*** Silkscreen on cloth comprising seven individual works by each member of the Gorgona Group (left uncut): Josip Vaništa, Mangelos,* Julije Knifer, Marijan Jevšovar, Ivan Kozaric, Radovslav Putar,* and Đuro Seder, respectively. *Mangelos and Putar objected to the edition, therefore their contributions were signed and certified by the other members of Gorgona Group.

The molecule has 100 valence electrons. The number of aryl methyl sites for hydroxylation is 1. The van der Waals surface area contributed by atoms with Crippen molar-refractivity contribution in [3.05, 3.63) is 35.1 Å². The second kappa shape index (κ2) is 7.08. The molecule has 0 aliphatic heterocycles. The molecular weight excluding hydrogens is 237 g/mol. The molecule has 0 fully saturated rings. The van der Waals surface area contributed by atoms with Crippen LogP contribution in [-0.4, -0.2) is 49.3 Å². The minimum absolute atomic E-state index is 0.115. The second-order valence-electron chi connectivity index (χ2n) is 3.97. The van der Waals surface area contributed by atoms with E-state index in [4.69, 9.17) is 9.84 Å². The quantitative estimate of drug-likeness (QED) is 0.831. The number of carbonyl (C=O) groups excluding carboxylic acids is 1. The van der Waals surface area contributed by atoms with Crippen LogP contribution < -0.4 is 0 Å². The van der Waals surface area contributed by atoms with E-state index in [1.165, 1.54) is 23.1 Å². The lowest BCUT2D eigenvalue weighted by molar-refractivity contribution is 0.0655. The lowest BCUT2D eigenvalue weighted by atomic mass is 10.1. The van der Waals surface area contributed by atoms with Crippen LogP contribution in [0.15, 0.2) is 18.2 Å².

- Taking their name from Greek mythology, the Gorgona Group was a Croatian avant-garde collective of artists and art critics. The group operated as a forum, whose critical, anti-artistic, and radical ideas had their primary goal in the dematerialization of art. Gorgona was founded in Zagreb by the visual artists Marijan Jevšovar, Julije Knifer, Duro Seder, and Josip Vaništa, the sculptor Ivan Kožarić, the architect Miljenko Horvat, and the art historians Dimitrije Bašičević (Mangelos), Matko Meštrović, and Radoslav Putar. Taking Marcel Duchamp’s Dada as their starting point and aware of the activities of John Cage and Piero Manzoni, the members of Gorgona marked their trajectory between silent transgression, existentialism, and metaphysics through a process that embraced concretism and absurdity, the paradoxical and the immaterial. Apart from presenting individual works, the collective had no strict agenda. Their practice mainly revolved around Studio G (also known as Salon Šira) for gatherings and installations, and curated exhibitions that stood out for their minimalistic presentation. The existence of Gorgona became known within the Zagreb art milieu through the publication of an eponymous “anti-magazine,” distributed free of charge and consisting of eleven uniquely conceptualized issues published between 1961 and 1966. The group’s activities remained barely known until a first retrospective was presented at the Museum of Contemporary Art in Zagreb in 1977. Their works were later included in the 1981 Bienal de São Paulo and the 1997 Biennale di Venezia. They have participated in group exhibitions at the Ludwig Foundation in Vienna (2000), The Museum of Modern Art in New York (2006), and the Centre Pompidou in Paris (2010).